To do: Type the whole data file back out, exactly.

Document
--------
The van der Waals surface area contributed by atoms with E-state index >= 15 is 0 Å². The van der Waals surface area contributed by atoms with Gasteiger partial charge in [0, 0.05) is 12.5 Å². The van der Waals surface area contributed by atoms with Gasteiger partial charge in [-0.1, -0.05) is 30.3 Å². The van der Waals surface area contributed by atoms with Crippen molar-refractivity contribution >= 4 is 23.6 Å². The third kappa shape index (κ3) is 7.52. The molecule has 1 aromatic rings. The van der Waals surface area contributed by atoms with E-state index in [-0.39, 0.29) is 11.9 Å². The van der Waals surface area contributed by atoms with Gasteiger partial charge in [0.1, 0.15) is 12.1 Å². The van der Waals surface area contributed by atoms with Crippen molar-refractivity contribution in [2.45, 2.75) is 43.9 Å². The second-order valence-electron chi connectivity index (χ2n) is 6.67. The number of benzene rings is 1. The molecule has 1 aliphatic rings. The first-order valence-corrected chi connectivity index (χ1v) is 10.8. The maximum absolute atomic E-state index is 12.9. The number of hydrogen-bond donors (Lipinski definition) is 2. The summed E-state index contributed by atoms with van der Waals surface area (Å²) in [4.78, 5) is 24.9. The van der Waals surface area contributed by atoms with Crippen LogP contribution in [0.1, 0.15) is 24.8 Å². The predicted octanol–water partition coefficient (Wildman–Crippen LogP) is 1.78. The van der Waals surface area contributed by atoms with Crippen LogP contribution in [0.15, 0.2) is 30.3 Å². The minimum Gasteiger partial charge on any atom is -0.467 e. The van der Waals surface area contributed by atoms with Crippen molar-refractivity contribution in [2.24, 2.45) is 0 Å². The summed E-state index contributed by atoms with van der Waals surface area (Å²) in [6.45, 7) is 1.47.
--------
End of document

The van der Waals surface area contributed by atoms with E-state index >= 15 is 0 Å². The van der Waals surface area contributed by atoms with Gasteiger partial charge in [0, 0.05) is 12.5 Å². The van der Waals surface area contributed by atoms with Gasteiger partial charge in [-0.1, -0.05) is 30.3 Å². The van der Waals surface area contributed by atoms with Crippen molar-refractivity contribution >= 4 is 23.6 Å². The third kappa shape index (κ3) is 7.52. The molecule has 1 aromatic rings. The van der Waals surface area contributed by atoms with E-state index in [-0.39, 0.29) is 11.9 Å². The van der Waals surface area contributed by atoms with Gasteiger partial charge in [0.1, 0.15) is 12.1 Å². The van der Waals surface area contributed by atoms with Crippen molar-refractivity contribution in [2.45, 2.75) is 43.9 Å². The second-order valence-electron chi connectivity index (χ2n) is 6.67. The number of benzene rings is 1. The molecule has 1 aliphatic rings. The first-order valence-corrected chi connectivity index (χ1v) is 10.8. The maximum absolute atomic E-state index is 12.9. The number of hydrogen-bond donors (Lipinski definition) is 2. The summed E-state index contributed by atoms with van der Waals surface area (Å²) in [4.78, 5) is 24.9. The van der Waals surface area contributed by atoms with Crippen LogP contribution in [0.1, 0.15) is 24.8 Å². The predicted octanol–water partition coefficient (Wildman–Crippen LogP) is 1.78. The van der Waals surface area contributed by atoms with Crippen LogP contribution in [0.15, 0.2) is 30.3 Å². The minimum Gasteiger partial charge on any atom is -0.467 e. The van der Waals surface area contributed by atoms with Crippen molar-refractivity contribution in [2.24, 2.45) is 0 Å². The summed E-state index contributed by atoms with van der Waals surface area (Å²) in [6.45, 7) is 1.47.